Hit the Perfect Chip

January 9, 2008

The Story is for you if…

• You often hit your chips fat or thin
• Your chips fly too far or too short of your target
• Your chipping impact sounds like a “thud” instead of a “click”

The Solution

You have an easy up-and-down opportunity from light rough, but you blade your ball across the green.

Why did I do that?

You hit up into the ball instead of down and through it. You could have just as easily caught it fat.

How to stop doing it

As with most shots, you can eliminate the majority of your errors if you make sure your setup is correct (turn the page to learn how). The goal of your chipping address position is to situate your body, arms, hands and club to create a descending blow without chunking the clubhead into the ground, or striking the ball with the leading edge of the clubface. Your setup and technique are correct if your impact position looks like this.

Key Move – Clubhead Low

Compare the height of the ball with the height of the clubhead: The ball is high and the clubhead is still very low to the ground. This proves that a downward strike—not an upward flip—gets the ball rolling up the clubface and into the air.


An easy way to create the desired descending blow is to keep your left shoulder down through impact. Don’t raise your left shoulder—keep it low and square to your target line.


You won’t chip well if you flip your hands through impact or bend your wrists. Your left wrist should be as flat as possible. If you have trouble keeping your left wrist from breaking down, try using your putting grip.


Although your hands should be passive and your left wrist straight, they do need to rotate so that the club turns over on its heel through impact. Try to smoothly rotate the toe of the cub toward your target (don’t jerk it) as you swing through the impact area.


At address, distribute the majority of your weight over your left foot and, more importantly, keep it there throughout your stroke. If you hang back on your right side, you’ll swing up into impact—and that’s the problem that got you here in the first place.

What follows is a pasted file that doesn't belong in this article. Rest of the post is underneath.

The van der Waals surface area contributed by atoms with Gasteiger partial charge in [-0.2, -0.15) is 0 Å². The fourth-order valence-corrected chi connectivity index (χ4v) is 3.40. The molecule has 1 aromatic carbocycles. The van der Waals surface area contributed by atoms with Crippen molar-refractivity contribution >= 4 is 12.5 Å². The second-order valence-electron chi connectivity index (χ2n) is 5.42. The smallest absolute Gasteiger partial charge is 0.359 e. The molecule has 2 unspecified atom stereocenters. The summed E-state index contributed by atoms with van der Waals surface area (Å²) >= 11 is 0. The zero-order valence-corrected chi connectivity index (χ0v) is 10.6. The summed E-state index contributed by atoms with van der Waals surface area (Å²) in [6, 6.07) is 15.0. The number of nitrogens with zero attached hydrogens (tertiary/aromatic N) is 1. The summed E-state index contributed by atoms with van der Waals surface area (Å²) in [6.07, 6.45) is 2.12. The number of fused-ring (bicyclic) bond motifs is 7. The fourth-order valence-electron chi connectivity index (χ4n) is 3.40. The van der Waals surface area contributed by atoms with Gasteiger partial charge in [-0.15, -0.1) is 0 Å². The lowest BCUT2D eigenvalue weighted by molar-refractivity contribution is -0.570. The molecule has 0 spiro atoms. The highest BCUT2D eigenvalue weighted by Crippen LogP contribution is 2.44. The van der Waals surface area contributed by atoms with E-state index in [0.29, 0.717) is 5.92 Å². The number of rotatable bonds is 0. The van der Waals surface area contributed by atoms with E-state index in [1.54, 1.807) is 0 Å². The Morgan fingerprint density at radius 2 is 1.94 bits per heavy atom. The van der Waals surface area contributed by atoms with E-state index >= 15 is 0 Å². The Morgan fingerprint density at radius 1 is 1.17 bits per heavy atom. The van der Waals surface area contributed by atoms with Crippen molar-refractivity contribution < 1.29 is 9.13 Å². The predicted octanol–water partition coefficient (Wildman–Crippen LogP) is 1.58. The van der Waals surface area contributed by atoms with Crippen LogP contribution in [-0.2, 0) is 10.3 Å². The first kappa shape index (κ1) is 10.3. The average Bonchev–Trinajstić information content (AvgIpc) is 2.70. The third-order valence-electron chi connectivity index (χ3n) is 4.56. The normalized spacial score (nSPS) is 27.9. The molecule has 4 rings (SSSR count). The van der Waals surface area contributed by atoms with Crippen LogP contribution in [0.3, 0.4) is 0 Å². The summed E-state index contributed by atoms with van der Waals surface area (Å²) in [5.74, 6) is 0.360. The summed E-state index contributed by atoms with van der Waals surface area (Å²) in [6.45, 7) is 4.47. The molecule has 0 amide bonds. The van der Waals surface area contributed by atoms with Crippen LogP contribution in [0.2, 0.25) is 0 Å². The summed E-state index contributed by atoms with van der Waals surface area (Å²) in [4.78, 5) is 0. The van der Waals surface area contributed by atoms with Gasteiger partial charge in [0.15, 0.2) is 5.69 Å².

Set up for Solid Chips

Get the toe of the club up and the handle forward for a solid, consistent chipping stroke

Step 1

Square the leading edge to your target line, then raise the clubhead slightly on its toe. This gives you a more upright lie, which makes your chipping stroke more of a putting stroke. This stroke is easier to control because it allows for a straight-back-and-through swinging motion.

Step 2

Move the handle of your club two inches farther toward the target than the front edge of the ball. This de-lofts the clubhead and promotes the downward strike that you’re looking for. You can use any wedge with this technique, and even your 8-or 9-iron will work.

Step 3

The butt of your club should point a couple of inches left of the center of your body. Make sure that your shoulders are square to the target line and your weight is over your left foot, and then play the ball off your right big toe.

Step 4

Move the club with your arms and shoulders while keeping your hands and wrists quiet and your weight on your left side. As you swing through the hitting zone, you should feel as though you’re striking down on the ball while gently closing the clubface.